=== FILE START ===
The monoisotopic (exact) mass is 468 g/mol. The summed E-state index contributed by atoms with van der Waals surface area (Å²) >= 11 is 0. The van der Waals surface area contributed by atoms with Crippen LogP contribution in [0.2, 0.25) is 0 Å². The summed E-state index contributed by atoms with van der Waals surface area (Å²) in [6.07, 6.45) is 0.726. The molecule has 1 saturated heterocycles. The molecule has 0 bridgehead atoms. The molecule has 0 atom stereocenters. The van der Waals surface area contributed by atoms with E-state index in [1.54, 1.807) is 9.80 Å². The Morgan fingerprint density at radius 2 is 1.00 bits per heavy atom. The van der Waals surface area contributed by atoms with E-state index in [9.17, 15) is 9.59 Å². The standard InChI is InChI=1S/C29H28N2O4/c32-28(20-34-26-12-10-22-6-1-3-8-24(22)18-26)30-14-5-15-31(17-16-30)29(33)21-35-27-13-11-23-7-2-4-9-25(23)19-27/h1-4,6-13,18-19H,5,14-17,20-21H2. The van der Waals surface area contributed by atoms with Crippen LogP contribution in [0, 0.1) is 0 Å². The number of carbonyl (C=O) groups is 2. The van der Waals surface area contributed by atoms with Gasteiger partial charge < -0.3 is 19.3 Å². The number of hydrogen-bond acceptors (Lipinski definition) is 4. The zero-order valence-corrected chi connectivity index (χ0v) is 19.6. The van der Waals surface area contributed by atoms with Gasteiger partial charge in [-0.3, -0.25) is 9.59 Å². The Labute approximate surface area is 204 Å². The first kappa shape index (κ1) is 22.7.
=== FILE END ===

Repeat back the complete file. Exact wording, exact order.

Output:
The monoisotopic (exact) mass is 468 g/mol. The summed E-state index contributed by atoms with van der Waals surface area (Å²) >= 11 is 0. The van der Waals surface area contributed by atoms with Crippen LogP contribution in [0.2, 0.25) is 0 Å². The summed E-state index contributed by atoms with van der Waals surface area (Å²) in [6.07, 6.45) is 0.726. The molecule has 1 saturated heterocycles. The molecule has 0 bridgehead atoms. The molecule has 0 atom stereocenters. The van der Waals surface area contributed by atoms with E-state index in [1.54, 1.807) is 9.80 Å². The Morgan fingerprint density at radius 2 is 1.00 bits per heavy atom. The van der Waals surface area contributed by atoms with E-state index in [9.17, 15) is 9.59 Å². The standard InChI is InChI=1S/C29H28N2O4/c32-28(20-34-26-12-10-22-6-1-3-8-24(22)18-26)30-14-5-15-31(17-16-30)29(33)21-35-27-13-11-23-7-2-4-9-25(23)19-27/h1-4,6-13,18-19H,5,14-17,20-21H2. The van der Waals surface area contributed by atoms with Crippen LogP contribution in [0, 0.1) is 0 Å². The number of carbonyl (C=O) groups is 2. The van der Waals surface area contributed by atoms with Gasteiger partial charge < -0.3 is 19.3 Å². The number of hydrogen-bond acceptors (Lipinski definition) is 4. The zero-order valence-corrected chi connectivity index (χ0v) is 19.6. The van der Waals surface area contributed by atoms with Gasteiger partial charge in [-0.3, -0.25) is 9.59 Å². The Labute approximate surface area is 204 Å². The first kappa shape index (κ1) is 22.7.